Monday, March 06, 2006

You Know Me Too Well: A Short Story

The Clairvoyant Convention takes place every March in a brightly lit conference room on the top of The Comfort Inn in Elizabeth Massachusetts. From all over the country, those that claim to see the future converge on Elizabeth, prepared to discuss the hot new trends in clairvoyance. Panel discussions are held.

Driving up I-95 in my worn-out green Ford Escort, I watch the water slide into the rocks and explode into the sky. There is a calm from the water, an infinite degree of contentedness that takes place in the ocean. Before I know it, the exit comes upon me and I cruise off the exit. The specter of the hotel is before me. Relaxation bolts as my hands quaver on the steering wheel.

The room is tiny, a single bed pressed against the wall, and a small dresser on the side. It's simple, without any tacky hotel furnishings. The bedsheets are a cool cream color, unencompassing and easy. I've requested it this way.

I put my bag down on the dresser and stretch out onto the bed. My body is still shaking, so I practice a breathing technique that I read about on the internet. Tension drips out of me.

A sharp bang comes from the door. I'm not exactly sure how long it's been, but I feel refreshed. I reach over and open the door, still lying on the bed. The bulky frame of Tom Redding walks into the room, sitting down on the bed.

Tom is the most recent president of the Clairvoyant Club, having accurately predicted several hurricanes and snowstorms. He's a weather psychic, though he claims his powers extend far beyond that. Occasionally his local news station will have him on to guess at next weeks five day forecast. He's correct nearly two-thirds of the time.

He breaths through his lips, staring down at me through his pale green eyes. He looks concerned. He opens his mouth.

"I know what you're thinking Colby," he says.

"I know you do Tom." I keep a serious expression on my face, but my eyes secretly roll. He has no idea what I'm thinking.

"Look Colby, you're mad, but there's just no way that we can have you giving a key-note speech this year. Your powers are quite amazing, but you're too young and inexperienced. Maybe next year kid." I bite down hard on my lip to keep from laughing. There are so many things that Tom doesn't know, yet his eyes are self-assured and satisfied. I nod, pretending to be upset but understanding.

"Have you been working on those exercises I gave you?" I nod slowly. Last year at the convention, Tom gave me mental exercises to stretch the capacity of my psychic ability. He squeezes my hand, rising off the bed, gives me a quick wink and walks out of the room. I turn over and nearly die laughing in my pillow. The mental exercises had succeeded in giving me an enormous headache.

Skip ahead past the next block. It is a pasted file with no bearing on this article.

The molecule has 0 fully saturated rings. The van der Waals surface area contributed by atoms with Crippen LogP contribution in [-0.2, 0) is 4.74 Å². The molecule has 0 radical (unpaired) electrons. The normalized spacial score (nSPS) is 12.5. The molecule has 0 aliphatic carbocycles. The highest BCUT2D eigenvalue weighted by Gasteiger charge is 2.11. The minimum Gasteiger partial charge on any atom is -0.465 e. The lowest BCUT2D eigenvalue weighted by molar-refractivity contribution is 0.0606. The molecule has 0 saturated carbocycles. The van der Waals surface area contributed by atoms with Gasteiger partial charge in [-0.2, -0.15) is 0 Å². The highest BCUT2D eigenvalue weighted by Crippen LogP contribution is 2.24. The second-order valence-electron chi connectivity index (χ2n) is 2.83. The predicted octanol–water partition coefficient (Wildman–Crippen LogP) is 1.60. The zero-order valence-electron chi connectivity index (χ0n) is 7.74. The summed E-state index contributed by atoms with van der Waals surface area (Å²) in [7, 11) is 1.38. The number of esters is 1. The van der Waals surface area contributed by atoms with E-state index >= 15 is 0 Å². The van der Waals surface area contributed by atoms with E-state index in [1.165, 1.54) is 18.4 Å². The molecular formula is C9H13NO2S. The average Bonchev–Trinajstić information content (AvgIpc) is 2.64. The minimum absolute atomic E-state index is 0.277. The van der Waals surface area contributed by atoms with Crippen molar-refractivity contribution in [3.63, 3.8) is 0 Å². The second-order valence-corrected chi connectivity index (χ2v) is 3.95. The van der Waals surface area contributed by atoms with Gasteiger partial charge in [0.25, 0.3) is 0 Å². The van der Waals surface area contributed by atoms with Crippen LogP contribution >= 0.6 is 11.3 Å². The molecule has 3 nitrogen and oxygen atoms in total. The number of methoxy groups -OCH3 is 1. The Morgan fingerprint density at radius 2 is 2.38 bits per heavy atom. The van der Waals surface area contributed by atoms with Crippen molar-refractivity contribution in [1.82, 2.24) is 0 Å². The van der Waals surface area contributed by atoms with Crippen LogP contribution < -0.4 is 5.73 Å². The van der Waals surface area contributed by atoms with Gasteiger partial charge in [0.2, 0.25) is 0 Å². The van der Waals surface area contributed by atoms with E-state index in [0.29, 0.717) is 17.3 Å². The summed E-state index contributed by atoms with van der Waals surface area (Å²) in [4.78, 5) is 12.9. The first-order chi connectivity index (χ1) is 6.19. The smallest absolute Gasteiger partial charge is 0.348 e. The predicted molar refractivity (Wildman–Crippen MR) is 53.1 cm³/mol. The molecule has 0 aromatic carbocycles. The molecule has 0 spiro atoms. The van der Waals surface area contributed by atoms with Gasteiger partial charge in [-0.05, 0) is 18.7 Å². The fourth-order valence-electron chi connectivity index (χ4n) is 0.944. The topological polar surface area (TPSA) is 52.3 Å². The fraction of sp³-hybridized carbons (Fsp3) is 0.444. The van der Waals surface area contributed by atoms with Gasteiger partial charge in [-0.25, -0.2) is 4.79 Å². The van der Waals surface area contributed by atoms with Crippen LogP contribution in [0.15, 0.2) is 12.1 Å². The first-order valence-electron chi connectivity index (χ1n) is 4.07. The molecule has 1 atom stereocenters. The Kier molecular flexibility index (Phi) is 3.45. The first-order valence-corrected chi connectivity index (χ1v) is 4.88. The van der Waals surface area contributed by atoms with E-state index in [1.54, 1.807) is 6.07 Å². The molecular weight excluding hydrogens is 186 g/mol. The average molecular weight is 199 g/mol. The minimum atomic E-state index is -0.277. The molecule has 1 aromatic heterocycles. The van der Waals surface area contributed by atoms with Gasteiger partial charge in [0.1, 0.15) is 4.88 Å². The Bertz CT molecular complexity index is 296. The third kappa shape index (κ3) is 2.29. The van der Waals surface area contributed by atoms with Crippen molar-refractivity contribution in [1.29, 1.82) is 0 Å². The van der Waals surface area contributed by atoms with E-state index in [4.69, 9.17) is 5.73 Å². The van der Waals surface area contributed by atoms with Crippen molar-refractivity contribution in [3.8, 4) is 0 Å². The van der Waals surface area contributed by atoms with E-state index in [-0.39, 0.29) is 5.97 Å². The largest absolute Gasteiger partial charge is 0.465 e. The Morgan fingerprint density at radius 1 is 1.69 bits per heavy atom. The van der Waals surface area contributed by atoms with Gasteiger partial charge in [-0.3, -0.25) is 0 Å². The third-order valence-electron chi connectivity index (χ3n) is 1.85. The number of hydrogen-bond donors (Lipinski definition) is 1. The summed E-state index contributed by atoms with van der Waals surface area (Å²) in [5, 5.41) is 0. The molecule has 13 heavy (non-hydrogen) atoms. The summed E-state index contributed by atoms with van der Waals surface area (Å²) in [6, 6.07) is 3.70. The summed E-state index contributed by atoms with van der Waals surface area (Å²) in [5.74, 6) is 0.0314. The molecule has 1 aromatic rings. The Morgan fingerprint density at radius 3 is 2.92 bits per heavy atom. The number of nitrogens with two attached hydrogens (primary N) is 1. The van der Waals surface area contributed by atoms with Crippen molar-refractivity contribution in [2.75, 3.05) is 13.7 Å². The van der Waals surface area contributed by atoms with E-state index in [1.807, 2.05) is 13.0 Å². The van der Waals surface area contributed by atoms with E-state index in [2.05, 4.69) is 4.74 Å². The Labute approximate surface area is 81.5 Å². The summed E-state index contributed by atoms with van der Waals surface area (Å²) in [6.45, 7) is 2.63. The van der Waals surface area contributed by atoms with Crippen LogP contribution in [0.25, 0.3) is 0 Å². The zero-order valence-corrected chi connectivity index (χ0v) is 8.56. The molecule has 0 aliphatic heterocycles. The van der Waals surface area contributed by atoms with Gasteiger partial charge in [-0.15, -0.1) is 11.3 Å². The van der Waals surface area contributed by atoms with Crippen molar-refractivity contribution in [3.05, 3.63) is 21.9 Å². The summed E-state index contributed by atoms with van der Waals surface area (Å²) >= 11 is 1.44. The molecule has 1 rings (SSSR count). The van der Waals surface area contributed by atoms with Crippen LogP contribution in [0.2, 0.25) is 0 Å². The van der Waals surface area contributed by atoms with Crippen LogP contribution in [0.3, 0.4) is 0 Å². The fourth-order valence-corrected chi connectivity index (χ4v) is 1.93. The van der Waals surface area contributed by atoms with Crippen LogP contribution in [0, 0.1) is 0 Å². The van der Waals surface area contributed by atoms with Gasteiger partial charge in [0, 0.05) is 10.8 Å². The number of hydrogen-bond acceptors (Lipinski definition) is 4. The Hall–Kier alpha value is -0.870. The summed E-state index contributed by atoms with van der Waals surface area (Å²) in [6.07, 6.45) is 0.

The Clairvoyant Society claims it holds its annual meeting in Elizabeth because of its relative closeness to Salem Massachusetts. They say there is heavy psychic energy in the air, which fosters the growth of our powers. At every convention three or four psychics pass out, being diagnosed with psychic overdose. It's always fun to watch the overly dramatized fainting acts; the twisting and twirling, overly excessive screaming and gasping.

I walk into the meeting room, observing the overly ornate dressings on the wall. There are painted sconces with incense smoking blithely from them. From the ceiling gold and green silk hangs, stretching out across the room. They are supposed to be the most psychically powerful colors. A huge fountain sits in the middle of the room, gurgling loudly. It's meant to focus psychic energy, but inevitably someone will become inebriated and dive into it, claiming they can feel the energy.

The clairvoyant Society is a broad spectrum of people, ranging from a man who claims that at night someone whispers the future to him, to a woman who says she is capable of bending wood with her mind. She merely chooses not to, realizing how dangerous it could be. The elaborate costumes people wear always make me laugh. The men wear metal tunics, claiming that it focuses their powers. They have elaborately stitched robes with hoods and an interesting assortment of helmets. The women wear incredibly detailed black dresses, punctuated with pale makeup and dark lipstick. I'm dressed in a simple blue collared shirt and slacks, unassuming and easy to ignore. I look like an outsider.

A scuffle breaks out to my left. An enormous man, his arms shooting out of his torso like great oak tree branches, has jacked a much skinnier man against the wall. People have surrounded them, some begging them to stop, most encouraging the fight.

"Dude, what the hell is it that you're thinking about my wife?" The man points out a large, silver haired woman standing next to him. She is dressed in a black and purple Gothic rayon dress, her legs barely poking out of the hem. The small man's face is scarlet, his knees clattering. He gurgles, trying to answer the man, but breath has failed him. The eyes roll into his head, and he becomes unconscious. The gigantic man releases his grip and lets the other man fall to the ground.

Tom comes running up from the back, slightly out of breath and looking dazed. He has adopted the outfit of the president, a grey raven's helmet with a scarlet and gold tunic. He places his hand on his temples, in an effort to mentally assess the situation, but decides better of it. Apparently his psychic energy was being blocked.

"My god, Roger, what the hell have you done?"

"He was thinking about my wife in dirty ways."

"Dirty ways?"

"Yeah, like thinking about her body and stuff. I heard him in my mind."

"Are you sure?"